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Technical Briefs

Comparison of MRI-Based Estimates of Articular Cartilage Contact Area in the Tibiofemoral Joint

[+] Author and Article Information
Christopher E. Henderson

Center for Biomedical Engineering Research, 201A Spencer Laboratory, University of Delaware, Newark, DE 19716chende@udel.edu

Jill S. Higginson

Center for Biomedical Engineering Research, 201A Spencer Laboratory, University of Delaware, Newark, DE 19716higginson@udel.edu

Peter J. Barrance

Rehabilitation Engineering and Analysis Laboratory, Kessler Foundation Research Center, 1199 Pleasant Valley Way, West Orange, NJ 07052pbarrance@kesslerfoundation.org

J Biomech Eng 133(1), 014502 (Dec 23, 2010) (4 pages) doi:10.1115/1.4002938 History: Received September 13, 2010; Revised October 13, 2010; Posted November 02, 2010; Published December 23, 2010; Online December 23, 2010

Knee osteoarthritis (OA) detrimentally impacts the lives of millions of older Americans through pain and decreased functional ability. Unfortunately, the pathomechanics and associated deviations from joint homeostasis that OA patients experience are not well understood. Alterations in mechanical stress in the knee joint may play an essential role in OA; however, existing literature in this area is limited. The purpose of this study was to evaluate the ability of an existing magnetic resonance imaging (MRI)-based modeling method to estimate articular cartilage contact area in vivo. Imaging data of both knees were collected on a single subject with no history of knee pathology at three knee flexion angles. Intra-observer reliability and sensitivity studies were also performed to determine the role of operator-influenced elements of the data processing on the results. The method’s articular cartilage contact area estimates were compared with existing contact area estimates in the literature. The method demonstrated an intra-observer reliability of 0.95 when assessed using Pearson’s correlation coefficient and was found to be most sensitive to changes in the cartilage tracings on the peripheries of the compartment. The articular cartilage contact area estimates at full extension were similar to those reported in the literature. The relationships between tibiofemoral articular cartilage contact area and knee flexion were also qualitatively and quantitatively similar to those previously reported. The MRI-based knee modeling method was found to have high intra-observer reliability, sensitivity to peripheral articular cartilage tracings, and agreeability with previous investigations when using data from a single healthy adult. Future studies will implement this modeling method to investigate the role that mechanical stress may play in progression of knee OA through estimation of articular cartilage contact area.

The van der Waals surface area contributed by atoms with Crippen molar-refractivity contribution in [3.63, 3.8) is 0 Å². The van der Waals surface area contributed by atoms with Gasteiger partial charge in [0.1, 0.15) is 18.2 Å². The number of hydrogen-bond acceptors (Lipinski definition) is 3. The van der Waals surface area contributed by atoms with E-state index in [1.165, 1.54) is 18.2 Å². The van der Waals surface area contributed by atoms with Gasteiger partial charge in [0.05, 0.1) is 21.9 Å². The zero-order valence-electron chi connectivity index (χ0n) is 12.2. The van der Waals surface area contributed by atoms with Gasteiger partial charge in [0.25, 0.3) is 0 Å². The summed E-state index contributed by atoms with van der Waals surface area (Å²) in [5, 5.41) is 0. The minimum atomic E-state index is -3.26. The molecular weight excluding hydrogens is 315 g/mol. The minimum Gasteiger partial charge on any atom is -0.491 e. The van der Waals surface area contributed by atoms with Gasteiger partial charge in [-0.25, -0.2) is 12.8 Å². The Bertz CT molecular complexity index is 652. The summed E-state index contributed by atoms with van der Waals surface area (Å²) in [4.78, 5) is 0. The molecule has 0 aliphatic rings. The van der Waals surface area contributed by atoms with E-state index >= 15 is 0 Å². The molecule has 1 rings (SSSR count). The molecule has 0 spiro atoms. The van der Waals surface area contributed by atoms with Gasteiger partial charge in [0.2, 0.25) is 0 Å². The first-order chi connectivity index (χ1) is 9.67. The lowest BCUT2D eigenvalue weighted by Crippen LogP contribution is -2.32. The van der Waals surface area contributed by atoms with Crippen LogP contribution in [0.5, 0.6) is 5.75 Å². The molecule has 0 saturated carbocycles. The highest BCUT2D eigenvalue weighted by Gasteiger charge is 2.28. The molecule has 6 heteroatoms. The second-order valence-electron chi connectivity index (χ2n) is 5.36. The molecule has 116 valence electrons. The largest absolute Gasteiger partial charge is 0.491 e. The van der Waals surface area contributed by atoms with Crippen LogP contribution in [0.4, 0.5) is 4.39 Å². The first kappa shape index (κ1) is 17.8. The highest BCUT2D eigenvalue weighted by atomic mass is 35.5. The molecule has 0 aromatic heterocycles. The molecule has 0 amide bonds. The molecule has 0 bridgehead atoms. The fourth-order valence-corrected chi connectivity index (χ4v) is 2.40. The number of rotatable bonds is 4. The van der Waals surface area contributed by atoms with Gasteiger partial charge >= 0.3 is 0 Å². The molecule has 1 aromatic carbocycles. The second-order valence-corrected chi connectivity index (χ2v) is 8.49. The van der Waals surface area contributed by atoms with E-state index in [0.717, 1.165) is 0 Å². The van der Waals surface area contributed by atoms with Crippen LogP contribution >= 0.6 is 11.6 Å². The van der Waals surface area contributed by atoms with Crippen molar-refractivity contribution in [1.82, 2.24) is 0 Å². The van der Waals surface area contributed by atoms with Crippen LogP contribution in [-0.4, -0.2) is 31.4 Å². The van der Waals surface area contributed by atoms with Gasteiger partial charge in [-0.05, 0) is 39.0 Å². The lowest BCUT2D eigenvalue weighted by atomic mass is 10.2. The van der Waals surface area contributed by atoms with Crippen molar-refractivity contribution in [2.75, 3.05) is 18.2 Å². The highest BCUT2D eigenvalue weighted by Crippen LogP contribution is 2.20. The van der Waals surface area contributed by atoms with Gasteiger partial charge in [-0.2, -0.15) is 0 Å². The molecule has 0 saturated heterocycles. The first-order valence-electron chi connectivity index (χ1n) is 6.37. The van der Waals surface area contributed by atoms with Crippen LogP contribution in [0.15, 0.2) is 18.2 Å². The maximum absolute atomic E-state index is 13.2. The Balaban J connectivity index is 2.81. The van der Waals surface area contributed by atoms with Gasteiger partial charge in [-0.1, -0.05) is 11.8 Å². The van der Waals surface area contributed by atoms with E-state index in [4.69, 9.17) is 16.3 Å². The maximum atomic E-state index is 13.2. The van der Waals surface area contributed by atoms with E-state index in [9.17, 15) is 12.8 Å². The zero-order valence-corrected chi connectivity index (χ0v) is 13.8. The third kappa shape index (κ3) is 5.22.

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Figures

Grahic Jump Location
Figure 1

Correlation of two tracings of same MRI set after 30 days had passed

Grahic Jump Location
Figure 2

Articular cartilage contact area estimate at partial weightbearing. Points represent mean of original and retracing. Both compartments demonstrate a decrease in articular cartilage contact area with increasing knee flexion.

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